WHY is it, asks British journalist Nick Cohen, that apologies for a militant Islam, which stands for everything the liberal Left is against, come from the liberal Left? Why are you as likely to read about the alleged conspiracy of Jews controlling American foreign policy in a literary journal as in a neo-Nazi hate sheet? Why, after the bomb attacks in the London underground, did left-leaning British newspapers run pieces excusing the suicide bombers, these same young men who were motivated by "a psychopathic theology from the ultra-Right"?Why, in short, have Left and Right changed places? Nick Cohen is not the first to write about the unholy alliance between Western liberals and extreme right Islamic fundamentalists, but he does it in a particular and powerful way in his new book What's Left? How Liberals Lost Their Way.
The book is not available yet in Australia (there are extracts of it on The Observer's website), but in Britain it is already one of the most discussed books of the new year. "At the very least it forces, or ought to force, anyone on the Left to think carefully about where their movement has ended up in the modern world," wrote Martin Kettle in The Guardian.
Cohen is firmly of the Left. When he was 13, he was shocked to find out that his English teacher, who "gave every appearance of being a kind and thoughtful man", voted Conservative. "I must have understood at some level that real Conservatives lived in Britain - there was a Conservative government at the time, so logic dictated that there had to be Conservative voters. But it was incredible to learn that my teacher was one of them," he wrote. "To be good you had to be on the Left."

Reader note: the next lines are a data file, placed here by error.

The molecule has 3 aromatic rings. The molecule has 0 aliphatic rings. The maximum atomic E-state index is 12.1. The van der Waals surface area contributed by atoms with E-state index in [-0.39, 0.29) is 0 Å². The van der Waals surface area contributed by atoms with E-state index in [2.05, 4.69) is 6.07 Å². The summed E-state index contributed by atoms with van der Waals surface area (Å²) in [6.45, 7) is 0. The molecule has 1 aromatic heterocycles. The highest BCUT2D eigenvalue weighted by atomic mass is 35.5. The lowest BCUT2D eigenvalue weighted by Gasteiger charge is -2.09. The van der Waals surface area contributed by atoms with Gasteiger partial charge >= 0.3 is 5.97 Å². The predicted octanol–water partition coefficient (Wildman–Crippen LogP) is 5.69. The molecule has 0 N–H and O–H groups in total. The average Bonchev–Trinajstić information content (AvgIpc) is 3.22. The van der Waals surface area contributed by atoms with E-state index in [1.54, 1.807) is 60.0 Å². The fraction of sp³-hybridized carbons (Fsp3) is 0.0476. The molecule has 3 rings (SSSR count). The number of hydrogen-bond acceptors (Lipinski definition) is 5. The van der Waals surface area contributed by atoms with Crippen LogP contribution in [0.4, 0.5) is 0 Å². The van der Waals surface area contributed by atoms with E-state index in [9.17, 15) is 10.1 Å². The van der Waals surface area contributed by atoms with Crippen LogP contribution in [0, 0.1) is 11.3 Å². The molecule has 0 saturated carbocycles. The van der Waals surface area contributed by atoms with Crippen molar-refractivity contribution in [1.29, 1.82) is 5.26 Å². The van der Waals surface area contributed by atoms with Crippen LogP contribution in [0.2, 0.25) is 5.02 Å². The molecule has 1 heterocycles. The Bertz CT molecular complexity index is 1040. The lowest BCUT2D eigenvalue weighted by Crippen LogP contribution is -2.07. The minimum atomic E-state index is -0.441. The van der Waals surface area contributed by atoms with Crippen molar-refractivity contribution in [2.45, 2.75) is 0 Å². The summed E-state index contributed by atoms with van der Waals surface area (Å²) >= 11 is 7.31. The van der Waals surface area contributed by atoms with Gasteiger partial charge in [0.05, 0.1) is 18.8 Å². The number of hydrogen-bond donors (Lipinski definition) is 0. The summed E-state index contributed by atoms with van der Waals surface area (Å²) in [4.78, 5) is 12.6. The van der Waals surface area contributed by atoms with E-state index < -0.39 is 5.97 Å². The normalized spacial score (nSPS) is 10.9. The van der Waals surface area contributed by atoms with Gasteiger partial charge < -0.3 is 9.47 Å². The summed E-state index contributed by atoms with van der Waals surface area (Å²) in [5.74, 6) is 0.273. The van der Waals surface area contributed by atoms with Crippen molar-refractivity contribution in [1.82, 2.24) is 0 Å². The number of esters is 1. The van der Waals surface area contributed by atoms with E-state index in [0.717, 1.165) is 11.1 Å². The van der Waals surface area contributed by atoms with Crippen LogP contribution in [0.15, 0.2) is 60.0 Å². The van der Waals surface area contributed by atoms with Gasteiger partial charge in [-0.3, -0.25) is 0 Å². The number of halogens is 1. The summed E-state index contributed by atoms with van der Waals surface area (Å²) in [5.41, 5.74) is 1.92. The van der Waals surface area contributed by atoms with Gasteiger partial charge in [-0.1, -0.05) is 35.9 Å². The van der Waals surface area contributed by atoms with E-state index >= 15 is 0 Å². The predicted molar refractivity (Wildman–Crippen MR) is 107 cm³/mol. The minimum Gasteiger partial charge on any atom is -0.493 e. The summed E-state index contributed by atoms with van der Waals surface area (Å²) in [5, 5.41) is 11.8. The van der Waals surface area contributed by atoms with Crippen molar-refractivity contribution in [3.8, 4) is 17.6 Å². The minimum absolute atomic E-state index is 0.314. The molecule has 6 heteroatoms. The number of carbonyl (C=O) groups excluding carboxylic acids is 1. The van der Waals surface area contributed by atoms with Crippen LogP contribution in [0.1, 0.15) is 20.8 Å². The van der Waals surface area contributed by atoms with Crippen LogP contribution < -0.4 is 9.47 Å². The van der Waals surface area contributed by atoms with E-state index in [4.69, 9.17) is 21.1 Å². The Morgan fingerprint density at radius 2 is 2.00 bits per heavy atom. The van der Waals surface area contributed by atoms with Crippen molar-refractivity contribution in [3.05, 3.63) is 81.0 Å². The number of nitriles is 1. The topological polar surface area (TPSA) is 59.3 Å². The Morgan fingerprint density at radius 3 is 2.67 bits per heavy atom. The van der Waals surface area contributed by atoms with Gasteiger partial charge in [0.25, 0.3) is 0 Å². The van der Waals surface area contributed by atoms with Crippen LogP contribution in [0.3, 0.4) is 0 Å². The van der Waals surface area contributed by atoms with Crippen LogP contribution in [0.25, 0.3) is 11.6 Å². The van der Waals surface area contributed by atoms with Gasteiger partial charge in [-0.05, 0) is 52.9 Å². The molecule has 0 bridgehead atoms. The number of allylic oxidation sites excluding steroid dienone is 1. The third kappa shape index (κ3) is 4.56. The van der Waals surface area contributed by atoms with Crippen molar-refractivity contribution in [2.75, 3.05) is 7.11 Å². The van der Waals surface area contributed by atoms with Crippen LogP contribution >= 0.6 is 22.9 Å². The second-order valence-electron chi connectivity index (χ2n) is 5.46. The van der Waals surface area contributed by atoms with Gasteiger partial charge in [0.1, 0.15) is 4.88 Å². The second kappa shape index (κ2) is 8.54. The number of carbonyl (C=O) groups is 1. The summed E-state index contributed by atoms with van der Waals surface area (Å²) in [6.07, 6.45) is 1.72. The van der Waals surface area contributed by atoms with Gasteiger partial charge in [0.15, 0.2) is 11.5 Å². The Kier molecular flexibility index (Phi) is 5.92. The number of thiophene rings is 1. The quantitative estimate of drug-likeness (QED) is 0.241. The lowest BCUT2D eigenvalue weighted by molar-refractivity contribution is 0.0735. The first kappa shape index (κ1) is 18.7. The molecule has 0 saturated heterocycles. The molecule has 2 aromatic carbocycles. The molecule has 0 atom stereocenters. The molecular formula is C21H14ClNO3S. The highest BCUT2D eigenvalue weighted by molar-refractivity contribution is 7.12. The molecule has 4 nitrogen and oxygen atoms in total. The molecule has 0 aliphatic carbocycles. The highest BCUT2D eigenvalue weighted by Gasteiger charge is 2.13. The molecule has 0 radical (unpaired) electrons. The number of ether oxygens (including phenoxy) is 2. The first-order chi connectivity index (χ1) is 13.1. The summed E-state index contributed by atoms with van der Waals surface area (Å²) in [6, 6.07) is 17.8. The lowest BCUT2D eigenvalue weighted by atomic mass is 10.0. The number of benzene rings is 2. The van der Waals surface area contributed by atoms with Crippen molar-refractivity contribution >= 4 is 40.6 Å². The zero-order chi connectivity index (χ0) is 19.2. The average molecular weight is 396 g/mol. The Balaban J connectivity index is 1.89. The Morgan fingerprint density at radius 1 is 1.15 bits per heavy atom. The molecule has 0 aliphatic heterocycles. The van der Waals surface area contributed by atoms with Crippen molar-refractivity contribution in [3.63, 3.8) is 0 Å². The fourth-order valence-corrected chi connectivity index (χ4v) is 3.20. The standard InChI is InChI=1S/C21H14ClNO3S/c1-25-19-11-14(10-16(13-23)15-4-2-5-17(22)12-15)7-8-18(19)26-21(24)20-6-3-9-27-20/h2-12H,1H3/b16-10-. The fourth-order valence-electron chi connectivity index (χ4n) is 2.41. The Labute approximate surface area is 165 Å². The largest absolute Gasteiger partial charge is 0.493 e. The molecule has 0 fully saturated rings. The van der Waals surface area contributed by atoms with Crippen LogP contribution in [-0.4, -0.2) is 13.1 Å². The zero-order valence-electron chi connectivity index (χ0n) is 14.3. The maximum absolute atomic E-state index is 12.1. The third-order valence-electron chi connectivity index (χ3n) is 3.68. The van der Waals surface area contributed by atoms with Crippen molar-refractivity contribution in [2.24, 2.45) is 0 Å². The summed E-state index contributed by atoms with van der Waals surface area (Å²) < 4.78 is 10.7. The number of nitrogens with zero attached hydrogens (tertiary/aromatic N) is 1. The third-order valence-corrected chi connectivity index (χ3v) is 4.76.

The Left still claims the moral high ground, but it is rather harder these days to see that it still holds it. Yes, those who opposed the Iraq war are entitled to feel vindicated. But wouldn't you think leftist commentators could put aside their self-righteousness long enough to support the Iraqis who are trying to build a free and democratic society? The anti-war movement disgraced itself not because it was against the war in Iraq, but because it could not oppose the counter-revolution once the war was over, wrote Cohen. "A principled Left that still had life in it and a liberalism that meant what it said might have remained ferociously critical of the American and British (and I could add, Australian) governments while offering support to Iraqis who wanted the freedoms they enjoyed," he said.
When there is - rightly - condemnation of America's many mistakes in Iraq but no condemnation of the terrorist outrages carried out by Islamic extremists; when there is - justified - criticism of Israel but no equal criticism of those whose stated aim is to wipe Israel off the face of the earth; when letters to the editor pour out compassion for one Australian held too long in custody, but there is nary a mention of the victims of a genocide that is going on right now in the Darfur region of Sudan, one suspects at best selective compassion, at worst, bad faith. One suspects that indignation over human rights abuses depends less on the extent of the abuse and more on who is doing the abusing.
I too pity David Hicks. I wish the US would either properly charge and try him or release him. If he is being chained to the floor, as his lawyer says (a US military lawyer says he is not), this is disgraceful. But to compare an American prison - in which there is reportedly a problem with prisoners becoming overweight - to a "Nazi death camp"?